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Oviposition and development in the glass frog Hyalinobatrachium orientale (Anura: Centrolenidae)

Mohsen Nokhbatolfoghahai, Christopher J. Pollock, J. Roger Downie


Oviposition and development in the glass frog Hyalinobatrachium orientale (Anura: Centrolenidae). Oviposition and external embryonic developmental features are described in the Tobago glass frog, Hyalinobatrachium orientale. Egg clutches are nearly always laid on the undersides of leaves (one exception); usually leaves of Heliconia sp. are used, but Philodendron and palms may be used in the absence of Heliconia. Clutches contain 28.0 ± 5.3 eggs (mean ± SD) and eggs are 1.86 ± 0.11 mm in diameter. The behavior of one amplectant pair was followed for more than five hours; the pair rotated several times around a small area of the leaf depositing eggs in a tight spiral formation. External embryonic features were observed by scanning electron microscopy. Surface ciliation is extensive up to the time of hatching when it is lost; external gills are short and a cement gland is absent. Hatching gland cells were detectable on the anterodorsal surface of the head from Day 4 after deposition and persisted until at least Day 10, and hatching occurred between Days 9 and 16. During this period, progressive development in tail length, surface pigmentation, intestinal coiling, and oral disc features was observed. Post-hatching larvae reared for six weeks grew 37% in length and tripled in weight, but remained at Gosner Stage 25.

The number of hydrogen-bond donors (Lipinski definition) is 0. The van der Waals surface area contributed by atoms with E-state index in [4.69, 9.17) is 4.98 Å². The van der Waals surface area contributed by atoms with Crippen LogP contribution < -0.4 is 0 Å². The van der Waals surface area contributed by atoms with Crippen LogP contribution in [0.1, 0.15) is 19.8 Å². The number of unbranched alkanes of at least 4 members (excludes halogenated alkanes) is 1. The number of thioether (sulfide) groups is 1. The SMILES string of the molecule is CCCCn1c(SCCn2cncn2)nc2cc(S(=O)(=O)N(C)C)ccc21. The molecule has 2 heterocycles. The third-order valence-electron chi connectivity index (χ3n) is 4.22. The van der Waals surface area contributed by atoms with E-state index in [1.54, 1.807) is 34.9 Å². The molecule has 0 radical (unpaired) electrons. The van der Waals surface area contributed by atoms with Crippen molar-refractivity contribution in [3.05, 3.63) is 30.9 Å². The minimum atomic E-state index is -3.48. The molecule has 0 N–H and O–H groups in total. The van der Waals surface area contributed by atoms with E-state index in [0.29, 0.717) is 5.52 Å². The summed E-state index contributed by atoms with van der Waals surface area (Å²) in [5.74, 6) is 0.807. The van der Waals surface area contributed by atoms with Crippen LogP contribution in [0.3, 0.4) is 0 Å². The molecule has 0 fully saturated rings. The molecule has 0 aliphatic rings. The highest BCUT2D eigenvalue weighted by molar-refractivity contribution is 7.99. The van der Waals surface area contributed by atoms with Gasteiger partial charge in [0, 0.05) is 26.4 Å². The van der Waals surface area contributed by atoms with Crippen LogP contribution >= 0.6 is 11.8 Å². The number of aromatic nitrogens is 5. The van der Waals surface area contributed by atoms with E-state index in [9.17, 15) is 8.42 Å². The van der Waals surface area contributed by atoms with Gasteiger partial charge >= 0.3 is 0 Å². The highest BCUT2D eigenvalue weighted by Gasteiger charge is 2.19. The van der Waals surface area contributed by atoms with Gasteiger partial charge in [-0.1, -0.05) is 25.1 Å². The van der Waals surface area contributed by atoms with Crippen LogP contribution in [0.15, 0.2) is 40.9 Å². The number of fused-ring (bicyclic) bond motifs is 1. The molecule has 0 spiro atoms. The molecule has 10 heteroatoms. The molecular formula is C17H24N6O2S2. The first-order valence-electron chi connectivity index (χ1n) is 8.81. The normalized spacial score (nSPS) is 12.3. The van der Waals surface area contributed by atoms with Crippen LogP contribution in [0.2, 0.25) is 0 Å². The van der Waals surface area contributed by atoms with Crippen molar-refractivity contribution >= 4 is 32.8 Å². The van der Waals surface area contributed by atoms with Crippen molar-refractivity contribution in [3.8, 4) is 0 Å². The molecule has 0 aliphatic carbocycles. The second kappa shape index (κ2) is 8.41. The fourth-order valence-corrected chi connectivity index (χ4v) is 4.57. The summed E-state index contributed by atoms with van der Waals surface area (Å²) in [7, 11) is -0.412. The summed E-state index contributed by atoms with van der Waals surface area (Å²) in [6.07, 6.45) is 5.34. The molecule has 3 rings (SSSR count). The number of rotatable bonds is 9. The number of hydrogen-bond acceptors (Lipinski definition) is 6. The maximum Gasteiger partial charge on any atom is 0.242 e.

amphibians, embryonic development, glass frogs, oviposition, Tobago, West Indies.

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DOI: http://dx.doi.org/10.11606/issn.2316-9079.v14i1p3-17

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